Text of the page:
Along with showcasing diversity, the book’s editors emphasize respect for the emotion often felt during acts of Black religion and spirituality. Although considered a common theme among photographers, spirited responses remain powerful and impactful to those who witness them or view them in a camera frame. A photograph taken during a service at Carolina Baptist Church shows a woman standing among seated congregants with her hand outstretched and lifted, crying out. She is likely what many Black churchgoers would call “in the Spirit” or having the “Holy Ghost.”
The new volume also explores how worshipers exhibit flexibility in response to global circumstances. “Religion and spiritual practices are constantly changing,” says Coyle, “They are adaptable like the rest of the American public.”
“African Americans have become more secular in their beliefs, or they identify less frequently with a particular religion or community, but that doesn’t mean that they’ve given up religion or spirituality,” she adds. “They’re finding it in different ways.”
Perhaps what manifested adaptability in spirituality and religion most recently is the rise of Covid-19. The pandemic unfolded during the planning stages of the book, and the editorial team found themselves exploring its wide-reaching effects. Rather than complicate the project, it added even more depth.
No longer able to meet in person, the team compiled digital files of photos virtually, and they intentionally sought out photos that told the story of worship and spirituality during a pandemic, including how Black people had to adjust to find community when houses of worship were not available.
The pandemic embedded itself into every area of our lives, including our sacred lives. A 2020 photo shows then-Archbishop Wilton D. Gregory, whom Pope Francis elevated to cardinal later that year, wearing a “Love Thy Neighbor” mask along with his regalia. Coyle suggests the safety protocol encapsulated the spirit of the pandemic at a very isolating time.
“He’s so decked out in the garments of power for the church, yet he’s boiling it down to this very basic message that is universal for almost all religions,” Coyle says. “Treat other people as you would treat yourself and to love thy neighbor. … How hard that can be, to remember to love your neighbors, when you can’t see them and be with them.”
A common theme uncovered in the book is ministry and spirituality as forms of service to others. Black religion, politics and activism have always intersected and continue to do so. Movements, Motions, Moments reflects that activity through photos of Hiram Rhodes Revels, the nation’s first Black senator, who was also an African Methodist Episcopal Church minister. It also features the Reverend Henry Highland Garnet, whose ministry propelled him to become a speaker at the 1843 National Negro Convention and deliver the first sermon by a Black clergyman before the House of Representatives, in 1865.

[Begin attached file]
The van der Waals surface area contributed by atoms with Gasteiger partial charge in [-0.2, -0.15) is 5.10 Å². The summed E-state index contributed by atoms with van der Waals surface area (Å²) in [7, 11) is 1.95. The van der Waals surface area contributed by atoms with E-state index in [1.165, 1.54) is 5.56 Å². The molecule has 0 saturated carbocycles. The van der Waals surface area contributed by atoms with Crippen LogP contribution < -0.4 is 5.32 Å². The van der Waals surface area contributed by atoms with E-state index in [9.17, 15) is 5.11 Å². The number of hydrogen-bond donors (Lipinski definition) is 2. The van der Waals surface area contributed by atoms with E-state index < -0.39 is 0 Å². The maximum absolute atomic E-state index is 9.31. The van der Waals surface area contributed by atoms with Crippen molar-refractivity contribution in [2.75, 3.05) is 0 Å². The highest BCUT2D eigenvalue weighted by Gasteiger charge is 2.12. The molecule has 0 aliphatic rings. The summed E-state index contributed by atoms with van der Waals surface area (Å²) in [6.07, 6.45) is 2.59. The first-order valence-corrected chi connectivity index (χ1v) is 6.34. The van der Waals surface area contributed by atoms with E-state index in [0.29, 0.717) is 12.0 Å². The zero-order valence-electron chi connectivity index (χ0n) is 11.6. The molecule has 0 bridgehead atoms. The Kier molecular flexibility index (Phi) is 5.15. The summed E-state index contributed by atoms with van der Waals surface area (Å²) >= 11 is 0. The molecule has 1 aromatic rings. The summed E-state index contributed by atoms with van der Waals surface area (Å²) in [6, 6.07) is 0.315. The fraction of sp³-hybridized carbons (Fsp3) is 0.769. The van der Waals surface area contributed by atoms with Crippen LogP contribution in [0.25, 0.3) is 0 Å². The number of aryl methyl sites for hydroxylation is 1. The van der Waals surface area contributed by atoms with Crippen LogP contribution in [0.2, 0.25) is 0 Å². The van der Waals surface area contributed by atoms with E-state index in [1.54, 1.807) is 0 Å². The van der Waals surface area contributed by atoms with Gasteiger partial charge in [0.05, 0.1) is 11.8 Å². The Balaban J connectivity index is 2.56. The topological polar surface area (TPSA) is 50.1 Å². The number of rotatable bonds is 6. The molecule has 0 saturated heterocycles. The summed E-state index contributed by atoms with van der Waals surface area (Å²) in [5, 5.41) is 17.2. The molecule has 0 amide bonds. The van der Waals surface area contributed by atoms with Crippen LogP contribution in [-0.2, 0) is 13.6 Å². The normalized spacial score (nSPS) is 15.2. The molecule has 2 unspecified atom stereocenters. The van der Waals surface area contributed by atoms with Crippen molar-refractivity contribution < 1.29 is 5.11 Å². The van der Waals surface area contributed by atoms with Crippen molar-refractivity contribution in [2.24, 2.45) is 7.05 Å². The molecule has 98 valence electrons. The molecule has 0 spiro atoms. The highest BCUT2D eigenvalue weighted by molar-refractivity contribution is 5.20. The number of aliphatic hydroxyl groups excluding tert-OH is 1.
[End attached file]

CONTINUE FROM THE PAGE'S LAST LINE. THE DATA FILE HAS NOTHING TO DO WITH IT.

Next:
The wide range of images tell the story of what’s often overlooked, according to Coyle. She describes religion as a “subversive force in the United States” that can “help a people that have been marginalized or oppressed deal with the hand they were dealt.”
“Activism and uplift are connected to religion in the Black community in a really powerful way,” Coyle says.
Some photos’ subjects are familiar, she says, such as Martin Luther King Jr. But newer leaders are also featured, including Janaya Khan, co-founder of Black Lives Matter Toronto. Pictured leading a massive protest in Hollywood in 2020, Khan carries on the legacy of Black activism today by employing the tradition of sacred rhetoric.
“The book really tried to capture that range of photographs,” Coyle says.
The editors hope readers, even those who consider themselves familiar with the museum’s work, will gain new perspectives through this volume of Double Exposure.
“People may not be so aware, at least people outside the religious communities might not be so aware of how big of an impact that community can have on the people in the community in helping them understand their own humanity, when there are so many forces trying to take their humanity away,” Coyle adds.
Continual threats to that humanity lead to more communities forming to engage and find healing together. One such outgrowth is Harriet’s Apothecary, a multi-identity women’s group dedicated to Black bodies in motion. In one of only a handful of full-color photographs in the book, Neshima Vitale-Penniman captures a healing village session at a farm in New York. A facilitator guides members through an exercise as they sit on the lawn, positioned across from each other, touching hands to “pull back layers of injustices,” according to the description.
Gates Moresi says this volume can provide a different perspective for readers.
“We want them to think about the historical context, and the historical and cultural significance of what they’re looking at to be able to, perhaps, read a photograph, deeper than what you just saw,” she says. “Ultimately, what they get is that African American religious faith is just as multifaceted as America, and maybe they can see a little bit of themselves in the book.”